June 7: Sunday dinner and evening lecture: The Early Prehistory of the Belize River Valley.
 
June 8-12:  Excavations, survey and lab work under the supervision of instructors/supervisors.
 
June 12: Students visit other sites where colleagues have been working.
            Evening lecture: The Classic Maya of the Belize Valley
 
June 13-14: Weekend & Non-Program time. Students free to visit other nearby sites & explore town.
 
June 14: Sunday dinner and evening lecture: The Terminal Classic and the Decline of Maya
Civilization.
 
June 15-19: Excavations, survey and lab work under the supervision of instructors/supervisors.
 
June 19: Evening lecture: The Terminal Classic and the Decline of Maya Civilization.
 
June 20-21: (Friday morning to Monday afternoon) Non-Program Time & Long weekend.
Students free to visit offshore islands, other tourist destination, or stay in town assisting staff with various field/lab activities).
 
June 21: Dinner and evening lecture: The Postclassic Maya of the Belize Valley.
 
June 22-26: Excavations, survey and lab work under the supervision of instructors/supervisors.
 
June 26: Evening lecture: How Archaeologists Interpret the Past. We also describe accomplishments of field work and farewell dinner.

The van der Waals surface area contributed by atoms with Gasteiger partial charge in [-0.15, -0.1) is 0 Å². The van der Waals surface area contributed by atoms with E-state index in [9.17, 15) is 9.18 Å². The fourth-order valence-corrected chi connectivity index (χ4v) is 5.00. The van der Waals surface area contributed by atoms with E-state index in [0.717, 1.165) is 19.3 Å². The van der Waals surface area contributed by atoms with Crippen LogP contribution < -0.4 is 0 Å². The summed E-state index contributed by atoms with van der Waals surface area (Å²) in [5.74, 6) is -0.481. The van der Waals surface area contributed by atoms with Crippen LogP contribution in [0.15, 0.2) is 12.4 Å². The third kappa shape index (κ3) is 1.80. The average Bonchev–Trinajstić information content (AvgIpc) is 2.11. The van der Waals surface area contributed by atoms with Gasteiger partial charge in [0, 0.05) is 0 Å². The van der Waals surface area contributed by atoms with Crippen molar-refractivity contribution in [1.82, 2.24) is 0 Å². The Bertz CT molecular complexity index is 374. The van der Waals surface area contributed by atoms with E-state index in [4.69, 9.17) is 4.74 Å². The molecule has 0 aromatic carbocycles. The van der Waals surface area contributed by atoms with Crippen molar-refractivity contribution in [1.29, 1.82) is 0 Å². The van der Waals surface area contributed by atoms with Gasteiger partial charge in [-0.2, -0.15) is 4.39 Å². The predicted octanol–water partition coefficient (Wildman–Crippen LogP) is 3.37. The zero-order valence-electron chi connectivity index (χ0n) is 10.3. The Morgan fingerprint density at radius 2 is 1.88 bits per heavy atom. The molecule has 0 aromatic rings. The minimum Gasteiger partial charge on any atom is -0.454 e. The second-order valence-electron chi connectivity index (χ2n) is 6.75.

June 27: Students depart San Ignacio by shuttle service to International Airport and return home.
 
July 26 - July 28: Belize Archaeology Symposium
 
SESSION 2 PROGRAM BEGINS

July 4: Students arrive and are met by program staff at Belize International Airport.  We then travel for 2 hours on shuttles to San Ignacio. Following room and roommate assignment, students have dinner.  After dinner, we will have a Welcome Orientation to Belize, and we will highlight the schedule for the following day.
 
July 5: Visit to Cahal Pech Visitors Center followed by tour of Cahal Pech site.
Afternoon Lecture: Identification of the material record in ancient Maya cultural context, followed by instruction on how to set up archaeological units, what types of information needs to be recorded in field notebooks, and the protocols for recording archaeological field data/information.
           
July 6: Site tour of Baking Pot and Xunantunich:  Presentation/lecture on problem oriented research, project research objectives, and introduction to Maya archaeology (BVAR Research Overview); introduction to excavation and lab work